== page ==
Wednesday, August 3, 2022
I still get surprised at how often I am asked “so…what does a curator do?” It is a fair question because the answer can be hard to pin down and, spoiler alert, I will not be offering any clear answers here myself. But one aspect of curatorial work I can speak to in this blog entry is the role of the convener, of someone who gathers many different people around a great idea and a tough question to be answered, or a possibility to be explored. A contemporary art curator does not only identify talented artists for exhibitions, they also collaborate with a wide array of people both inside and outside of the institution. Due to the Wellin’s status as a teaching museum, I’m also always thinking about which professors and students could collaborate with us on our exhibitions, if not also directly with our exhibiting artists.
In the case of our upcoming exhibition, Dialogues Across Disciplines: Building a Teaching Collection at the Wellin Museum, many aspects of the exhibition planning process have largely been the same as other shows I’ve worked on. The checklist has expanded and contracted, the associated programming has grown substantially, and the gallery layout will continue to evolve until the moment objects are hung on the wall. These are things I expected, but what has surprised me is how much richer the exhibition content and the interpretation of our collection can be through collaboration.
The idea of collaboration enriching this exhibition is perhaps best born out of the label writing process. We invited staff, faculty, and students from various departments, disciplines, and majors to write a label for their favorite work in the show. Inviting collaborators to the label writing process is not necessarily new nor radical, but our status as a museum located on a college campus uniquely positions us to take advantage of the myriad perspectives and diverse viewpoints of many different specialists. To illustrate this concept, I’ll offer a few examples.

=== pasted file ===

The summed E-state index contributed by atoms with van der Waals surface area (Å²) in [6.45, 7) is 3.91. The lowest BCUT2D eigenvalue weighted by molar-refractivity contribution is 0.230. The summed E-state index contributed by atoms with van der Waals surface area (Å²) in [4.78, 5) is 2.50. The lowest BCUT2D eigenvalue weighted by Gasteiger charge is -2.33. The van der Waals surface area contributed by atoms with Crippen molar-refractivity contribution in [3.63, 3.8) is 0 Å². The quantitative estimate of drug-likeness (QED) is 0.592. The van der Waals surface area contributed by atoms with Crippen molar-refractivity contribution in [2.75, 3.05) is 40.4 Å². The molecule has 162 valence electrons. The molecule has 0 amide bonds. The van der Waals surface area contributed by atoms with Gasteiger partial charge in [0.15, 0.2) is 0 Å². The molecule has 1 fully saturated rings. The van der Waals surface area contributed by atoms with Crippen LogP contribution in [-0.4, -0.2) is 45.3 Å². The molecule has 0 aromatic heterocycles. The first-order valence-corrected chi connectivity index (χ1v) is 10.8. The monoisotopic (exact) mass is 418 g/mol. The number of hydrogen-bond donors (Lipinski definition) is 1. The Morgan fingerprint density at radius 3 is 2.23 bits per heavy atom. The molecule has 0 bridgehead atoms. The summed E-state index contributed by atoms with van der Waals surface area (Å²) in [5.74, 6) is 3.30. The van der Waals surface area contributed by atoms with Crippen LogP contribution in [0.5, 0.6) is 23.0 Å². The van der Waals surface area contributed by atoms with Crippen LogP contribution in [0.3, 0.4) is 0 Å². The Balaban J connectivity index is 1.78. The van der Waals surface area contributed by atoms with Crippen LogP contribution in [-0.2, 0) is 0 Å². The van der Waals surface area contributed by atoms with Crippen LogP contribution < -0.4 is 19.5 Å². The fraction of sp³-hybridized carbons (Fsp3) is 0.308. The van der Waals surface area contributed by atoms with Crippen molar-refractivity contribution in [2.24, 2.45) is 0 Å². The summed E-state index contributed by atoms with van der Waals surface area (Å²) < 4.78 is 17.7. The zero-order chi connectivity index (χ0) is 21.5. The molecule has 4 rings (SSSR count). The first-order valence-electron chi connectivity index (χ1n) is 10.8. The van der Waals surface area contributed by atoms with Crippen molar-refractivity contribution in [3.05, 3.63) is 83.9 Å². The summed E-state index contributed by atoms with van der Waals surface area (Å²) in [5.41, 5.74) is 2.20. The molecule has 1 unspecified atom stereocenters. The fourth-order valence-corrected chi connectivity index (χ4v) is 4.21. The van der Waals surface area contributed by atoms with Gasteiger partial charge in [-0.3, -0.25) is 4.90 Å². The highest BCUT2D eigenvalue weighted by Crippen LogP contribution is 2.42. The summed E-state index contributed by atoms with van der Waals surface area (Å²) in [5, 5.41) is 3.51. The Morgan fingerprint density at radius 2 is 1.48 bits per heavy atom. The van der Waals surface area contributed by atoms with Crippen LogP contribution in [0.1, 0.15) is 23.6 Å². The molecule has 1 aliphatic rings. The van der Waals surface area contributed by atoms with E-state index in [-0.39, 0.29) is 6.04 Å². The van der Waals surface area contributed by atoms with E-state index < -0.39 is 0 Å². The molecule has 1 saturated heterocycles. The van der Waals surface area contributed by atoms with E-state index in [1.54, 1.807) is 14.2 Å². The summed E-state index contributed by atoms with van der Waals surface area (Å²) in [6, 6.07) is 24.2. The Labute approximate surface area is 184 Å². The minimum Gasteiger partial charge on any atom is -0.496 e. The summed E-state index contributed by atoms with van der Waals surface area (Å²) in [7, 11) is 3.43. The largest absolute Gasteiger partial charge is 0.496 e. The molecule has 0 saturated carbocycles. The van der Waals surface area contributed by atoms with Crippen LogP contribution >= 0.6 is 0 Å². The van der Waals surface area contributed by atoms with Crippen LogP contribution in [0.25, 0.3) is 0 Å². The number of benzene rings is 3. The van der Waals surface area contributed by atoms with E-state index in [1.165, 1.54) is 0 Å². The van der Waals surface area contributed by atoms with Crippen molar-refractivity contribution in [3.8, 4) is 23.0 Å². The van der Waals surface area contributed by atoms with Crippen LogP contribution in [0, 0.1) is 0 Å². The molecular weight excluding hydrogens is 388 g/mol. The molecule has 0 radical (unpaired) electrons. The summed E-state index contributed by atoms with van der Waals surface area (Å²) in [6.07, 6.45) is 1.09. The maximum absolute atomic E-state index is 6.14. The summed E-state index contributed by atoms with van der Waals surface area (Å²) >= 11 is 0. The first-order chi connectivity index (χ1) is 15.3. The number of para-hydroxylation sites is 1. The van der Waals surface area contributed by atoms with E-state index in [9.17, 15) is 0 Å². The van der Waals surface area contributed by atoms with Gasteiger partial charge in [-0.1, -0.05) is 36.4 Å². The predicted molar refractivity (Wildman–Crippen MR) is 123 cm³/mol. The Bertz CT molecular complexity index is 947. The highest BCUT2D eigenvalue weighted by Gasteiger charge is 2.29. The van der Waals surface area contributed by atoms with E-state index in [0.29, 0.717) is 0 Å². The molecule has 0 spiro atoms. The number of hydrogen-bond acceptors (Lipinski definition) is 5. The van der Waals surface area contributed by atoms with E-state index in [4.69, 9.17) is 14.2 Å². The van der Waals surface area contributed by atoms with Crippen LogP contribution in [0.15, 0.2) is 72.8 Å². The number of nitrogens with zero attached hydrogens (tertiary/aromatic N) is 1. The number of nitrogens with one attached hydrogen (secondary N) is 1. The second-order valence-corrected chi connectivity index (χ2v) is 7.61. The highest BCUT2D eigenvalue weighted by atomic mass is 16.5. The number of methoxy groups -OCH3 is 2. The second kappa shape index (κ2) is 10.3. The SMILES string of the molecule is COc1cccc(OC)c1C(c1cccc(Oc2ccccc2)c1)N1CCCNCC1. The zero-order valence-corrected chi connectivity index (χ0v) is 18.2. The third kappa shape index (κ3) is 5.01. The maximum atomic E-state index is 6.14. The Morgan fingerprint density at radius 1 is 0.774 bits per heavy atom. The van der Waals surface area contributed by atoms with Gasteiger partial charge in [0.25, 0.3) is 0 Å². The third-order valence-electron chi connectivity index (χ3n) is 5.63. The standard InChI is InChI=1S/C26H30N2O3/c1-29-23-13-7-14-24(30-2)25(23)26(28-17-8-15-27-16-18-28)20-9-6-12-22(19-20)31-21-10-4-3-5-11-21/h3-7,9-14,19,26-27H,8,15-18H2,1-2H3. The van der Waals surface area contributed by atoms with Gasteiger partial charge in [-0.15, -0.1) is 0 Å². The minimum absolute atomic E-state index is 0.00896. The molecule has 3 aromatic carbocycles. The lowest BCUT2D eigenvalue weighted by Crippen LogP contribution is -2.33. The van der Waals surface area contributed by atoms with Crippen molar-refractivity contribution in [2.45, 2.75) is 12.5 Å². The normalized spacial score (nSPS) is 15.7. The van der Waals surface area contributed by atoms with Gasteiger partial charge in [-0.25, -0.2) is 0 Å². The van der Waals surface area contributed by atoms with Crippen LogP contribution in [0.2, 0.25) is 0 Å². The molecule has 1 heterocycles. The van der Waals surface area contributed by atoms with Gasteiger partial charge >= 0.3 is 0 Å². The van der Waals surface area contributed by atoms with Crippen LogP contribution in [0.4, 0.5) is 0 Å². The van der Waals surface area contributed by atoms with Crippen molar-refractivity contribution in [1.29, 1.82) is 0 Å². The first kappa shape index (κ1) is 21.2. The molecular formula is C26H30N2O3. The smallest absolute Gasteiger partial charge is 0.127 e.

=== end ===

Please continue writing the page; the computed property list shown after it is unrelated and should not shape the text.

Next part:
In response to Edgar Heap of Birds’ No Zone Today (1990) one of our literature professors wrote an original poem, creating a label in which one art form helps contextualize another. For Howardena Pindell’s Constellations (2015), we asked an astrophysicist at Hamilton to write the label. A government professor offered her thoughts on the visage of Kamala Harris for the label about Roberto Lugo’s First (2020). While I could have written a text myself for any of these works, in each case I probably would have focused on the artist and their creative process. Thanks to our contributors, these labels are far more nuanced and they have provided me with more ways to approach discussing the work during tours. Furthermore, our collaborators have taught me more about our collection overall, even works I thought I was already very knowledgeable about. Take, for instance, Gerald Cyrus’ Mulgrew’s Motion (Mulgrew Miller), Los Angeles (1986), a cropped view of musician Mulgrew Miller at the piano. As a jazz fan, I was well aware of both the subject and the photographer. But then I discussed the work with one of the lecturers in the music department (who subsequently wrote a label for this piece). Our conversation was humbling, a great reminder of how many ways there are to look at art, to think about art, and ultimately to understand why visual art means so many different things to different people.
So, in many ways these collaborations have already taught me a lot about the Wellin’s collection. The ultimate test of the exhibition’s efficacy and utility will not occur until it opens to the public and course visits begin. What I am already looking forward to, though, is undoubtedly how those engagements will continue to teach me more.
Image Credits: (see slideshow, top of page)
Howardena Pindell, Constellations, 2015 (left). Roberto Lugo, First, 2020 (right).
Edgar Heap of Birds, No Zone Today, 1990 (left). Gerald Cyrus, Mulgrew’s Motion (Mulgrew Miller), Los Angeles, 1986 (right).